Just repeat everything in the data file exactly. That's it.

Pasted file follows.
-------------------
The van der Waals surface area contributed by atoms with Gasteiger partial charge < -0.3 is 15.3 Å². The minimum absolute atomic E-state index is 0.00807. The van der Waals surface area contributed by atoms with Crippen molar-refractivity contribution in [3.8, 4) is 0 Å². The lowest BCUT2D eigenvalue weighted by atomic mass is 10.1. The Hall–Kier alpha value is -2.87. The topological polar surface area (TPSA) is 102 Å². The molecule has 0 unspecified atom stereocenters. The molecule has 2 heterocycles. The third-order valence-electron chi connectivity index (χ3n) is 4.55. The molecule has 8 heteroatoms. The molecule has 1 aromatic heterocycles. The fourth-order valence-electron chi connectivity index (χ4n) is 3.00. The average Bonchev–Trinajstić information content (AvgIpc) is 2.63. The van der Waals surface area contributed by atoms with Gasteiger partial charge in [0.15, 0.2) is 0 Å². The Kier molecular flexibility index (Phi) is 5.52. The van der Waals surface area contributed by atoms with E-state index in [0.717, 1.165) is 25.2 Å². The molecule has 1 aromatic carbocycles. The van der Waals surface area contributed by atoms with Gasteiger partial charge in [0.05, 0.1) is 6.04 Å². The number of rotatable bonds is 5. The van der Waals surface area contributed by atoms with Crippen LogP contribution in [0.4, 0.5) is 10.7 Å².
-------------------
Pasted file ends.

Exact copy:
The van der Waals surface area contributed by atoms with Gasteiger partial charge < -0.3 is 15.3 Å². The minimum absolute atomic E-state index is 0.00807. The van der Waals surface area contributed by atoms with Crippen molar-refractivity contribution in [3.8, 4) is 0 Å². The lowest BCUT2D eigenvalue weighted by atomic mass is 10.1. The Hall–Kier alpha value is -2.87. The topological polar surface area (TPSA) is 102 Å². The molecule has 0 unspecified atom stereocenters. The molecule has 2 heterocycles. The third-order valence-electron chi connectivity index (χ3n) is 4.55. The molecule has 8 heteroatoms. The molecule has 1 aromatic heterocycles. The fourth-order valence-electron chi connectivity index (χ4n) is 3.00. The average Bonchev–Trinajstić information content (AvgIpc) is 2.63. The van der Waals surface area contributed by atoms with Gasteiger partial charge in [0.15, 0.2) is 0 Å². The Kier molecular flexibility index (Phi) is 5.52. The van der Waals surface area contributed by atoms with E-state index in [0.717, 1.165) is 25.2 Å². The molecule has 1 aromatic carbocycles. The van der Waals surface area contributed by atoms with Gasteiger partial charge in [0.05, 0.1) is 6.04 Å². The number of rotatable bonds is 5. The van der Waals surface area contributed by atoms with Crippen LogP contribution in [0.4, 0.5) is 10.7 Å².